Red Cross team impressed by local support of efforts
Published 2:42 am Monday, October 4, 2004
By By MICHELE GERLACH Publisher
A team of about 50 Red Cross disaster workers who have spent most of the past two weeks in the Brewton area said they have never seen better local support for their efforts.
Dr. Rick Hinricks, who served as administrator for the team, said he was amazed at the way the local community worked to find resources to meet emergency needs.
The Brewton team was the first to complete its post-Ivan work.
Red Cross prioritizes needs and works in phases, he said.
When the time came to begin replacing medications, the Red Cross forms hadn't made it here yet.
Red Cross does bulk distribution to meet needs and to help people feel that something is happening, he said.
The old Kmart building was made available for storage.
The truck had to be unloaded once it arrived. Inmates were sent to help.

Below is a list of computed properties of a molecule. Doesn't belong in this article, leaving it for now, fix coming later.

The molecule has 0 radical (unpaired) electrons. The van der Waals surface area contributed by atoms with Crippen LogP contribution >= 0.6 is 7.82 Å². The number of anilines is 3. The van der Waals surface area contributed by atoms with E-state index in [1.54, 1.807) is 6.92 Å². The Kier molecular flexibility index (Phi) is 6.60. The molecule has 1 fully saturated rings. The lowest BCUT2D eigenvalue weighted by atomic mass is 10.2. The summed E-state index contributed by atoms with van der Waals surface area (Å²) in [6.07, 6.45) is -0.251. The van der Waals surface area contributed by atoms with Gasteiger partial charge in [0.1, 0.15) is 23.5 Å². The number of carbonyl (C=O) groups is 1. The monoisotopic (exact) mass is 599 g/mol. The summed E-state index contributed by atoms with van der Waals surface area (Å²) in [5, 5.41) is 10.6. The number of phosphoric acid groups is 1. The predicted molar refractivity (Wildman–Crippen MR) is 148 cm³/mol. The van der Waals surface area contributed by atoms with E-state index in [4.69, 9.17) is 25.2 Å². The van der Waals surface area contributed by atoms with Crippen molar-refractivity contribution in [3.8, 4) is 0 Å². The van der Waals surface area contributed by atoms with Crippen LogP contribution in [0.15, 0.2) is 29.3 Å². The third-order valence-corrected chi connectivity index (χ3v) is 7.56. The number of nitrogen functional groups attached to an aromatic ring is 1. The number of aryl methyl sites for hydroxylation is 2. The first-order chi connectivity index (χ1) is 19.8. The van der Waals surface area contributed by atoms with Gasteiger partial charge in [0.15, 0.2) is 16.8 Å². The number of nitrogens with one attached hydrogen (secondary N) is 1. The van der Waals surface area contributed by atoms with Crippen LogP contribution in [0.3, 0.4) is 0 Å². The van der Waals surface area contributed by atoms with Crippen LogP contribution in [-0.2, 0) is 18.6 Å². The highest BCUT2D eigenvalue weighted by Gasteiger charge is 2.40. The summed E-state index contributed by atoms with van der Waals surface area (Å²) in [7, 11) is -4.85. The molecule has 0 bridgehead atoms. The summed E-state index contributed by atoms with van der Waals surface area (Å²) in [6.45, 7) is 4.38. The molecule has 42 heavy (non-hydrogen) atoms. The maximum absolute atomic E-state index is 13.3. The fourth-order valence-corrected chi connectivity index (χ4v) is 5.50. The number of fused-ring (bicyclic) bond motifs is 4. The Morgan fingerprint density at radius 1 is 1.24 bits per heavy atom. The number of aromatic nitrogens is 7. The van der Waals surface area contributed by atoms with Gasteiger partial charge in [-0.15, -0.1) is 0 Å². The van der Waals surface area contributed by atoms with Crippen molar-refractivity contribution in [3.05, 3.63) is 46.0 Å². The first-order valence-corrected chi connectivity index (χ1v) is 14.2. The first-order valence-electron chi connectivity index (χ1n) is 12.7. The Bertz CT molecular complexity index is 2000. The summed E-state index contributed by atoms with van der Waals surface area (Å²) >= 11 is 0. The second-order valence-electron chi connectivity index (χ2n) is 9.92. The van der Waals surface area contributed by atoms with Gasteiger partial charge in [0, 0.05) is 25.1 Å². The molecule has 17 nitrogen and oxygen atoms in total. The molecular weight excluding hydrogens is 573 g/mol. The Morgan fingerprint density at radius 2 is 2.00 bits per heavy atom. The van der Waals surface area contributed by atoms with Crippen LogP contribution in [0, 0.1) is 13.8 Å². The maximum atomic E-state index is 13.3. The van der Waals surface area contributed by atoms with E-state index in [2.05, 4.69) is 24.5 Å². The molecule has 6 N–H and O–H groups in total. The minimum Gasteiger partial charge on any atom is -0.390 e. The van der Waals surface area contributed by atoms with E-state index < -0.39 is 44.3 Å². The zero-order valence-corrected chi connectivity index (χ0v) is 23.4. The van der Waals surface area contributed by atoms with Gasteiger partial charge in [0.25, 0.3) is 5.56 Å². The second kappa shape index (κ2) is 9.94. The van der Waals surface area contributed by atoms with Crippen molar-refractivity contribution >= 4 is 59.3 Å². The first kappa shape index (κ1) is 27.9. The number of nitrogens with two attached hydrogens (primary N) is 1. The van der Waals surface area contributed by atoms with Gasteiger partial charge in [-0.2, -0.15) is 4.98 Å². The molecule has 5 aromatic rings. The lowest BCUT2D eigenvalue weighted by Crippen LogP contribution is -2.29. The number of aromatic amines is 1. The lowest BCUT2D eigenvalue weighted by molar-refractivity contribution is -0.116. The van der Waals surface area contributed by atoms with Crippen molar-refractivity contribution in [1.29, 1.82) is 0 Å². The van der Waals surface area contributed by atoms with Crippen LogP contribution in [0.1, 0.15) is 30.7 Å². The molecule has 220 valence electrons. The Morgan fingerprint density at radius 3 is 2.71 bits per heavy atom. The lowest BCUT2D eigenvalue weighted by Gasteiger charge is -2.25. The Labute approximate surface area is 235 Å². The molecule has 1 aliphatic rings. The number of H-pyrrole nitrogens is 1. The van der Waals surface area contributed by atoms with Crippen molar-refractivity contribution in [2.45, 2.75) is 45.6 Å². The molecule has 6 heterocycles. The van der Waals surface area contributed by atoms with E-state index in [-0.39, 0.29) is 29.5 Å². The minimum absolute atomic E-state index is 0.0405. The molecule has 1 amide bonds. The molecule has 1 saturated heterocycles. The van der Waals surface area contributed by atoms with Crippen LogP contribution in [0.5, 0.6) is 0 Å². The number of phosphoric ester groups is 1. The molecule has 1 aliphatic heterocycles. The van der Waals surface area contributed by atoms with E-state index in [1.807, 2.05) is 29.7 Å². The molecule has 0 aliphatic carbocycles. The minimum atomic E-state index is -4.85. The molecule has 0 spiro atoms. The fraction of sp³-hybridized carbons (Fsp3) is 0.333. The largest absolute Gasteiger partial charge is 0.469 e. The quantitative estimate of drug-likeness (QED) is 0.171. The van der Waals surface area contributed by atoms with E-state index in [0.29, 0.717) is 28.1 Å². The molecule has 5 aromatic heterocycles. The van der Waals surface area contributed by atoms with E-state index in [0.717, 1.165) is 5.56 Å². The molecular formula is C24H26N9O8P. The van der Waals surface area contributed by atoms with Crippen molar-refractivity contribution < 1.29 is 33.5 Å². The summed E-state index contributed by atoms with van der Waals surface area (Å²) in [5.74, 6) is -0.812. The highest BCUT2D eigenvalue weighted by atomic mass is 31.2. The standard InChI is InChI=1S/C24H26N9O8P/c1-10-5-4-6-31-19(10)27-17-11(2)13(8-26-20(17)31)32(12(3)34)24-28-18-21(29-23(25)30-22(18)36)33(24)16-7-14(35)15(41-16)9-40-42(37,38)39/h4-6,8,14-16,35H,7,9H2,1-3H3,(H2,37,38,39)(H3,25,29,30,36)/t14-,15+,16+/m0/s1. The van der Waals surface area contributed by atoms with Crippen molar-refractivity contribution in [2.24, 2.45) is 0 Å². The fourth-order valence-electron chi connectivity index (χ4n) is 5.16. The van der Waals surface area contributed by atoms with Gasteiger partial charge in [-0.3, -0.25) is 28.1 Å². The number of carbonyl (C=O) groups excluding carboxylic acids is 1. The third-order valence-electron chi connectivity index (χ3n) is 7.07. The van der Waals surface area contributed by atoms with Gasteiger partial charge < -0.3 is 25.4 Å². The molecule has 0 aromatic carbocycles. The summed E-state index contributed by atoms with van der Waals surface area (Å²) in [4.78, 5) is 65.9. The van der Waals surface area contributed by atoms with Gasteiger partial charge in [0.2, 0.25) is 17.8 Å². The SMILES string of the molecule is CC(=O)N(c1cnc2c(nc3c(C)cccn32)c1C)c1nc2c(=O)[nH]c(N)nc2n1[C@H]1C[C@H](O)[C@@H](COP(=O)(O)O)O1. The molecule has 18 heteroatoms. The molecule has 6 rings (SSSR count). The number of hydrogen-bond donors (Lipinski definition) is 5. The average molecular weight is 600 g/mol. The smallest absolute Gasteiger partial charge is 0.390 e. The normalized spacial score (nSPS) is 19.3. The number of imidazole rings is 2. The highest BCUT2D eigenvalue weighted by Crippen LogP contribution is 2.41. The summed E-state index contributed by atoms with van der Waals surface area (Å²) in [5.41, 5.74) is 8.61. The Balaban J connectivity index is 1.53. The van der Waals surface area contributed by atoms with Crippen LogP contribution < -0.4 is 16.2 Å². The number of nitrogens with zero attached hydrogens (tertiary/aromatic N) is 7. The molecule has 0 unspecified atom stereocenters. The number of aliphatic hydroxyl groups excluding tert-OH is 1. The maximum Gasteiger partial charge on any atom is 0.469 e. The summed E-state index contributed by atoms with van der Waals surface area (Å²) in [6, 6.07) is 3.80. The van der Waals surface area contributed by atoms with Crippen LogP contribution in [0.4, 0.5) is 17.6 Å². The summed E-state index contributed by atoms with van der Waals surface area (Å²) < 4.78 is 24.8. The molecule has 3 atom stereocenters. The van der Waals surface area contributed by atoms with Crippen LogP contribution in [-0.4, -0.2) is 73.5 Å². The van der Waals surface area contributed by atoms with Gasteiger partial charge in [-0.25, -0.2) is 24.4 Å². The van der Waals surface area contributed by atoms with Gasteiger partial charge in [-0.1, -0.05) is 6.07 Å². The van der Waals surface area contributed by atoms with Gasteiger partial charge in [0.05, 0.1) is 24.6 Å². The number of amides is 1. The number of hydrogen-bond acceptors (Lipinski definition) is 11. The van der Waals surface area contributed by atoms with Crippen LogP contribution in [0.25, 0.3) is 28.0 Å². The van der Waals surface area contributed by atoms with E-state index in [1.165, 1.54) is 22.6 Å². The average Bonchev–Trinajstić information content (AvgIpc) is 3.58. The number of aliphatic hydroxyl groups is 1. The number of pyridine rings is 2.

The Red Cross works in conjunction with the Southern Baptist Association to do mass feedings, he said. Red Cross provides food and a means to deliver it to a disaster site. The Southern Baptist Association provides a kitchen and cooks. Together, the two groups have provided more than 45,000 meals in the local area. The kitchen was to be moved yesterday, Saturday, Oct. 2.
Late this past week, fundraising to replenish the Red Cross disaster relief fund was already underway in Brewton.
The American Red Cross currently is providing disaster relief for 39 large disasters, 14 of which are as large as the relief following Hurricane Ivan.
He estimated that at least $100,000 in direct aid had been distributed here.
Another way Red Cross helps stimulate the local economy is by providing funds with which to replace lost items. Clients receive Red Cross cards – much like debit cards – with which to make the purchases.
When items like used clothing are provided as disaster relief, the Red Cross provides them to churches or thrift shops to help with long-term needs.
While the emergency phase of the disaster has passed and the client assistant phase is winding down, the recovery phase will probably last 18 months, Hinricks said.
Recovery is a long, slow process, he said.
Hinricks also expressed a "huge thank you to everybody on my team and the local volunteers."